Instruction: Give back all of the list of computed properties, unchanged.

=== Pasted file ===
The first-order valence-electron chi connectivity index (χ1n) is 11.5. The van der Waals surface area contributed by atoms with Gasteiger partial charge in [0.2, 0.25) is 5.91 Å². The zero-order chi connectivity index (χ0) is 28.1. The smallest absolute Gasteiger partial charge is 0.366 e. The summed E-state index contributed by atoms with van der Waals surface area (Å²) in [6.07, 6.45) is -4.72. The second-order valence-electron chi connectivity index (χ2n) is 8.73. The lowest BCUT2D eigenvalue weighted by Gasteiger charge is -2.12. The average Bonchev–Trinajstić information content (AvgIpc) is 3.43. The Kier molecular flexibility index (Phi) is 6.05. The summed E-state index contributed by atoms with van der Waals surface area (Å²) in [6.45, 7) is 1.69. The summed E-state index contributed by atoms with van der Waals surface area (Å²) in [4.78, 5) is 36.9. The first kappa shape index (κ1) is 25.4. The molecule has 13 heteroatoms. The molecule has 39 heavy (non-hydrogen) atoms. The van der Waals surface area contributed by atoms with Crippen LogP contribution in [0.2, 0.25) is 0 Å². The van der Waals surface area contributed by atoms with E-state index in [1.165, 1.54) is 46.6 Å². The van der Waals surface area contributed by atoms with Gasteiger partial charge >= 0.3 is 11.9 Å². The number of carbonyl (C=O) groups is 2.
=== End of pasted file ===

The first-order valence-electron chi connectivity index (χ1n) is 11.5. The van der Waals surface area contributed by atoms with Gasteiger partial charge in [0.2, 0.25) is 5.91 Å². The zero-order chi connectivity index (χ0) is 28.1. The smallest absolute Gasteiger partial charge is 0.366 e. The summed E-state index contributed by atoms with van der Waals surface area (Å²) in [6.07, 6.45) is -4.72. The second-order valence-electron chi connectivity index (χ2n) is 8.73. The lowest BCUT2D eigenvalue weighted by Gasteiger charge is -2.12. The average Bonchev–Trinajstić information content (AvgIpc) is 3.43. The Kier molecular flexibility index (Phi) is 6.05. The summed E-state index contributed by atoms with van der Waals surface area (Å²) in [6.45, 7) is 1.69. The summed E-state index contributed by atoms with van der Waals surface area (Å²) in [4.78, 5) is 36.9. The first kappa shape index (κ1) is 25.4. The molecule has 13 heteroatoms. The molecule has 39 heavy (non-hydrogen) atoms. The van der Waals surface area contributed by atoms with Crippen LogP contribution in [0.2, 0.25) is 0 Å². The van der Waals surface area contributed by atoms with E-state index in [1.165, 1.54) is 46.6 Å². The van der Waals surface area contributed by atoms with Gasteiger partial charge >= 0.3 is 11.9 Å². The number of carbonyl (C=O) groups is 2.